Last week in “Maximizing Your Samsung Galaxy S3: Improving Battery Life” we went through all the most common tips and tricks out there when it comes to expanding your battery life.
While that particular article in the series was probably most useful for existing owners of the S3, today’s piece will be important to both brand new S3 users and those that are considering the S3 and want to know a bit more about what set’s it apart from the competition.
We are going to jump in and take a look at one of the biggest features that the Samsung Galaxy S3 has when compared to some of its competition: the ability to use motions and gestures to perform certain tasks.
Again, a seasoned Galaxy S3 owner might already know every single one of these but those that just purchased the S3 or are considering a purchase might find this run-through quite helpful.
Without further ado, let’s get started.
A Look at the Motion Menu
When it comes to controlling and configuring gesture controls for your Galaxy S3, it can all be done in the “Motion Menu”, which you’ll find by pulling down the Notifications drawer and tapping “Settings”. Within settings, move down until you find “Motion”. Click on that to open up the Motion Menu.
There are quite a few options in the menu, and in order to keep things organized, we will explain what each gesture is and how it works by starting at the top of the Motion Menu and working our way downward.
First off, make sure that you enable Motion through the check in the picture directly above– or else none of these will work. From there, you can individually turn on/off these components if you wish.
With direct call enabled, you simply need to browse through your contacts and when you are ready to talk to one of them you raise you phone and bring it towards your face like you would if you were are already talking to them– and from there it will start dialing automatically.
When you place your Galaxy S3 down, it knows it and turns off the screen. The cool thing about “Smart Alert” is that when you go to pick it up again the phone will let out a vibration to make you aware of any alerts or missed calls that need your attention.
Tap to top
What’s tap to top you wonder? Basically its a way to bring yourself back to the top of your email messages, email contact list and phone contact list quickly. This function works in your email or contact app.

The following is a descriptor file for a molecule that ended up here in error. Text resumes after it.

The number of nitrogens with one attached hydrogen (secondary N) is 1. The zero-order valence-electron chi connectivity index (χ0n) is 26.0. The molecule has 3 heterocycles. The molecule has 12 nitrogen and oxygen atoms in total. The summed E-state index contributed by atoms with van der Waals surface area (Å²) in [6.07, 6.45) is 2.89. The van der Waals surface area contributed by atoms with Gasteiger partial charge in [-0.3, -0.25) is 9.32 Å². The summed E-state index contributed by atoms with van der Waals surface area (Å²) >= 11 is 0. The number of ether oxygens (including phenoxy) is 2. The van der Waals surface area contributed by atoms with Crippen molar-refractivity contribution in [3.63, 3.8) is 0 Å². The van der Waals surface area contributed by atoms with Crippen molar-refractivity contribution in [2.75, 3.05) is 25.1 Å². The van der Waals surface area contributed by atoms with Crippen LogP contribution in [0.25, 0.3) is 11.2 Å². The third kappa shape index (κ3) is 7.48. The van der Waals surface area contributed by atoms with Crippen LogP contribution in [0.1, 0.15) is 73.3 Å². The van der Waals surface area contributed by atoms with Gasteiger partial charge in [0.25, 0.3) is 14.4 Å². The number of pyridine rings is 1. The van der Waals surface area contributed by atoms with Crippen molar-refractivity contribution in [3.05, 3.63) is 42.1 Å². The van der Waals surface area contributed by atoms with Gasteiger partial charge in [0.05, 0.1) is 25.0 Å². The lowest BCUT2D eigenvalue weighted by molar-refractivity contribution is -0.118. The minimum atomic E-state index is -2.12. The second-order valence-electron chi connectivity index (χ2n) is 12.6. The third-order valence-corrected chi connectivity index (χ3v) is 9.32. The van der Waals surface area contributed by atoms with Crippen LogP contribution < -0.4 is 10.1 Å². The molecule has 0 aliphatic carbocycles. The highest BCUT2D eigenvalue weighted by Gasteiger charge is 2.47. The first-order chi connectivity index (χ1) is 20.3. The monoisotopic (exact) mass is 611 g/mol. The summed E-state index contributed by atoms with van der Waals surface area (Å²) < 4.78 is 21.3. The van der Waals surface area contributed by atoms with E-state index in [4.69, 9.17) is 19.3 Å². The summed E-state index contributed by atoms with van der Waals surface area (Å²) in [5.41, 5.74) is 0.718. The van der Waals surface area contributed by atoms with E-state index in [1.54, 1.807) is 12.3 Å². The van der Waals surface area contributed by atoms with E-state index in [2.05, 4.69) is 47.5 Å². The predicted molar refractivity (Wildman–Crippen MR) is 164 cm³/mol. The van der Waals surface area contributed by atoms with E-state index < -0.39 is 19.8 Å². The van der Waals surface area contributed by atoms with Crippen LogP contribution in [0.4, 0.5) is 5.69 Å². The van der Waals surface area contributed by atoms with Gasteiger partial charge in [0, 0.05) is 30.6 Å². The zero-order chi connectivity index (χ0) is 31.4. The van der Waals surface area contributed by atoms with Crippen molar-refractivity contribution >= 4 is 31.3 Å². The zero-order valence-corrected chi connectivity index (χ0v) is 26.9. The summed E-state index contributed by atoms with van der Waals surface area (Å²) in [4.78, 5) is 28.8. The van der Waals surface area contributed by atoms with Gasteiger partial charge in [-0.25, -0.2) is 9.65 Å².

Let’s say you needed to look at a contact in the middle of the list, but now you need to get back to the top. Simply tap the top of the phone and it will jump back up to the top of the list. Keep in mind you are tapping the top of the phone itself, not the display.
Unfortunately this seems to only work with the native Email and Contacts apps, not with 3rd party apps like Gmail and Yahoo Mail.
Tilt to zoom
Next we have tilt to zoom, which basically works as an alternative to pinch and zoom. When on a webpage or looking at a picture, tap and hold the phone at two different spots and tilt the phone towards you to zoom in or away from you in order to zoom out.
Pan to move icon
When it comes to moving icons on your Home screen, with a typical Android device you touch and hold the icon and drag it to another screen. With Pan to move, you hold and touch the icon like normal and simply move your phone left or right. When you do so, you will see the home screens will move in the same direction as you move your phone.
Simply release the icon when you find the right home screen for the app and it will be moved to the new position.
Pan to browse images
When this is enabled, you can move around an image in which you are zoomed in to with ease. Basically all you have to do when enabled is touch and hold anywhere on the screen and move your phone up, down, left or right. Release to stop.
Shake to update
Certain apps like Email, News and Weather are designed to update their information when you simply shake your phone.
Turn over to mute/pause
While this feature might not be a good idea all the time, it can be useful in specific situations where you need silence from your phone. When this is enabled, your phone is muted. This means calls won’t make a peep and if you are listening to anything within Samsung’s Media apps they will pause when turned over.
For folks like myself that often keep their phone on their desk turned over while working and actually WANT to receive calls? This could be something you’d want to turn off.
Palm Swipe to Capture
This “hand gesture” feature works by having you swipe your hand across your phone’s screen, in which it will then take a screenshot. As simple as that.
Palm touch to mute/pause
With this feature you basically get an alternative to turning your phone over. It works by having you cover your Galaxy S3 handset with the palm of your hand and it will then mute the message, video/song or ring tone. Keep in mind though that this works only with Samsung’s stock apps.
Summing it up…
Well that pretty much sums up the gestures and motion controls for the Samsung Galaxy S3. As you can see, there is a lot of extra functionality here that makes the S3 rather unique. Are all of these going to be useful for you? Probably not.
Some folks like the idea of gesture/motion controls to make things easier, others prefer more traditional methods. Either way, its nice that the Samsung Galaxy S3 gives us that choice.
Any other hints or tips related to gesture and motions for the S3 that you think I missed or didn’t cover enough on? Let us know in the comments below.